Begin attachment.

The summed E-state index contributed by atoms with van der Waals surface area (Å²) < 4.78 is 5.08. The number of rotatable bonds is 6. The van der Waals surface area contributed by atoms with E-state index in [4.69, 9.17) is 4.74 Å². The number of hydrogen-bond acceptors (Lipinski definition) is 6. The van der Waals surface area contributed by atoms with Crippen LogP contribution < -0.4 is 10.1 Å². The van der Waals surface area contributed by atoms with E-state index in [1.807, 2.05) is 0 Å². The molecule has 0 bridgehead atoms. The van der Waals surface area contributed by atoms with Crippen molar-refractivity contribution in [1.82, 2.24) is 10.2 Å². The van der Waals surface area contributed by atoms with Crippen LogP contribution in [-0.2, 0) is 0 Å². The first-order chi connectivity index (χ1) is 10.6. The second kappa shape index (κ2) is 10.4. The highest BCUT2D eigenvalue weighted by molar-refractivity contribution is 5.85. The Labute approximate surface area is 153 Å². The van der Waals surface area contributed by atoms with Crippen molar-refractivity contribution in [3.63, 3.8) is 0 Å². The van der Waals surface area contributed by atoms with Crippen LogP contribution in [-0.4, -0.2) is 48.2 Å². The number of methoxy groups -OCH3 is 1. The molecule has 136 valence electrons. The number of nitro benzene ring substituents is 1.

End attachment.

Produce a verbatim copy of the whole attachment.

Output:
The summed E-state index contributed by atoms with van der Waals surface area (Å²) < 4.78 is 5.08. The number of rotatable bonds is 6. The van der Waals surface area contributed by atoms with E-state index in [4.69, 9.17) is 4.74 Å². The number of hydrogen-bond acceptors (Lipinski definition) is 6. The van der Waals surface area contributed by atoms with Crippen LogP contribution < -0.4 is 10.1 Å². The van der Waals surface area contributed by atoms with E-state index in [1.807, 2.05) is 0 Å². The molecule has 0 bridgehead atoms. The van der Waals surface area contributed by atoms with Crippen molar-refractivity contribution in [1.82, 2.24) is 10.2 Å². The van der Waals surface area contributed by atoms with Crippen LogP contribution in [-0.2, 0) is 0 Å². The first-order chi connectivity index (χ1) is 10.6. The second kappa shape index (κ2) is 10.4. The highest BCUT2D eigenvalue weighted by molar-refractivity contribution is 5.85. The Labute approximate surface area is 153 Å². The van der Waals surface area contributed by atoms with Crippen molar-refractivity contribution in [3.63, 3.8) is 0 Å². The van der Waals surface area contributed by atoms with Crippen LogP contribution in [-0.4, -0.2) is 48.2 Å². The number of methoxy groups -OCH3 is 1. The molecule has 136 valence electrons. The number of nitro benzene ring substituents is 1.